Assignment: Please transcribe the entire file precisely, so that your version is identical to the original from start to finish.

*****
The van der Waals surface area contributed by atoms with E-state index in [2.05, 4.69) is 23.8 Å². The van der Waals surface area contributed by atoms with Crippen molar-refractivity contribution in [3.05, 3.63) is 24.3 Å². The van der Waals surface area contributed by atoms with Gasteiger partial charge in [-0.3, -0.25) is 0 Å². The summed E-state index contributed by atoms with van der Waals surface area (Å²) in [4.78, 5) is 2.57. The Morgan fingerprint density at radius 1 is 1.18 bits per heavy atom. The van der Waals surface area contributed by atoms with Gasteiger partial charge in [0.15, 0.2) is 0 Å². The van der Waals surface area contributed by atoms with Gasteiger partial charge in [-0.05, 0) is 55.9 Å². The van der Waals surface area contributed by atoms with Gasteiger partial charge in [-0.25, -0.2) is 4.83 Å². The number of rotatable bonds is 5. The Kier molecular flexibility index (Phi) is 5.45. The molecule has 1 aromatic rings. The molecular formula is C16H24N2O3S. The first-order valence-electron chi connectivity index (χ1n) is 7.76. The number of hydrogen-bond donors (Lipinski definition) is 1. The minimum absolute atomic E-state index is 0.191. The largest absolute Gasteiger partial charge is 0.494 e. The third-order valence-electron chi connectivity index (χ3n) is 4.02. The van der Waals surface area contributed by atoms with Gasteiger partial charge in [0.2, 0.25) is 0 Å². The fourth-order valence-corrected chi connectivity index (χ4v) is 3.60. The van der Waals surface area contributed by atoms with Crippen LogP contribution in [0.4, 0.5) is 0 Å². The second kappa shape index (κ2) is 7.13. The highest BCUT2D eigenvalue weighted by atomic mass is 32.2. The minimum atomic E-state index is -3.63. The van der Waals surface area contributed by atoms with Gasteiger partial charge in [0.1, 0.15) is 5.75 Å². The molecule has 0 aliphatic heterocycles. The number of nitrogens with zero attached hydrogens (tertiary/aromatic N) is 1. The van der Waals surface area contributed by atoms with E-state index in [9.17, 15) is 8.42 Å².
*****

The van der Waals surface area contributed by atoms with E-state index in [2.05, 4.69) is 23.8 Å². The van der Waals surface area contributed by atoms with Crippen molar-refractivity contribution in [3.05, 3.63) is 24.3 Å². The van der Waals surface area contributed by atoms with Gasteiger partial charge in [-0.3, -0.25) is 0 Å². The summed E-state index contributed by atoms with van der Waals surface area (Å²) in [4.78, 5) is 2.57. The Morgan fingerprint density at radius 1 is 1.18 bits per heavy atom. The van der Waals surface area contributed by atoms with Gasteiger partial charge in [0.15, 0.2) is 0 Å². The van der Waals surface area contributed by atoms with Gasteiger partial charge in [-0.05, 0) is 55.9 Å². The van der Waals surface area contributed by atoms with Gasteiger partial charge in [-0.25, -0.2) is 4.83 Å². The number of rotatable bonds is 5. The Kier molecular flexibility index (Phi) is 5.45. The molecule has 1 aromatic rings. The molecular formula is C16H24N2O3S. The first-order valence-electron chi connectivity index (χ1n) is 7.76. The number of hydrogen-bond donors (Lipinski definition) is 1. The minimum absolute atomic E-state index is 0.191. The largest absolute Gasteiger partial charge is 0.494 e. The third-order valence-electron chi connectivity index (χ3n) is 4.02. The van der Waals surface area contributed by atoms with Gasteiger partial charge in [0.2, 0.25) is 0 Å². The fourth-order valence-corrected chi connectivity index (χ4v) is 3.60. The van der Waals surface area contributed by atoms with Crippen LogP contribution in [0.4, 0.5) is 0 Å². The second kappa shape index (κ2) is 7.13. The highest BCUT2D eigenvalue weighted by atomic mass is 32.2. The minimum atomic E-state index is -3.63. The van der Waals surface area contributed by atoms with Gasteiger partial charge in [0.1, 0.15) is 5.75 Å². The molecule has 0 aliphatic heterocycles. The number of nitrogens with zero attached hydrogens (tertiary/aromatic N) is 1. The van der Waals surface area contributed by atoms with E-state index in [9.17, 15) is 8.42 Å².